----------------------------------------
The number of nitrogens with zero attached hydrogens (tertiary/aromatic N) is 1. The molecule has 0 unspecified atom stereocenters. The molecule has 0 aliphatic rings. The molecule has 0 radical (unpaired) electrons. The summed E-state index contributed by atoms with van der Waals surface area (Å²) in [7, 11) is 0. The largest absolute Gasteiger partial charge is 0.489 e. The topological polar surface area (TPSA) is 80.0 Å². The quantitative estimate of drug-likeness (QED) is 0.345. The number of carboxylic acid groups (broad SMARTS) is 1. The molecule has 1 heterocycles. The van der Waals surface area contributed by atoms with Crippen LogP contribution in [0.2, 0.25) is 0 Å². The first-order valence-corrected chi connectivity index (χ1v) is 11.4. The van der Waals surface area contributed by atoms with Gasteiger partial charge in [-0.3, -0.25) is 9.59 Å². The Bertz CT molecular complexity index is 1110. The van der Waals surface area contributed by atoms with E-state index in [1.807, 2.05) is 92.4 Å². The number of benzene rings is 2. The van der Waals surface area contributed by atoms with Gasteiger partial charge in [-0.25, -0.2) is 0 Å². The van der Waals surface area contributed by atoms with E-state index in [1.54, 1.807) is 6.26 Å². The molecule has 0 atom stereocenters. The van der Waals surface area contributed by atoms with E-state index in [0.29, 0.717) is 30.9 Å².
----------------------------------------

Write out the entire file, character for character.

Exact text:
The number of nitrogens with zero attached hydrogens (tertiary/aromatic N) is 1. The molecule has 0 unspecified atom stereocenters. The molecule has 0 aliphatic rings. The molecule has 0 radical (unpaired) electrons. The summed E-state index contributed by atoms with van der Waals surface area (Å²) in [7, 11) is 0. The largest absolute Gasteiger partial charge is 0.489 e. The topological polar surface area (TPSA) is 80.0 Å². The quantitative estimate of drug-likeness (QED) is 0.345. The number of carboxylic acid groups (broad SMARTS) is 1. The molecule has 1 heterocycles. The van der Waals surface area contributed by atoms with Crippen LogP contribution in [0.2, 0.25) is 0 Å². The first-order valence-corrected chi connectivity index (χ1v) is 11.4. The van der Waals surface area contributed by atoms with Gasteiger partial charge in [-0.3, -0.25) is 9.59 Å². The Bertz CT molecular complexity index is 1110. The van der Waals surface area contributed by atoms with E-state index in [1.807, 2.05) is 92.4 Å². The number of benzene rings is 2. The van der Waals surface area contributed by atoms with Gasteiger partial charge in [-0.25, -0.2) is 0 Å². The van der Waals surface area contributed by atoms with E-state index in [1.54, 1.807) is 6.26 Å². The molecule has 0 atom stereocenters. The van der Waals surface area contributed by atoms with E-state index in [0.29, 0.717) is 30.9 Å².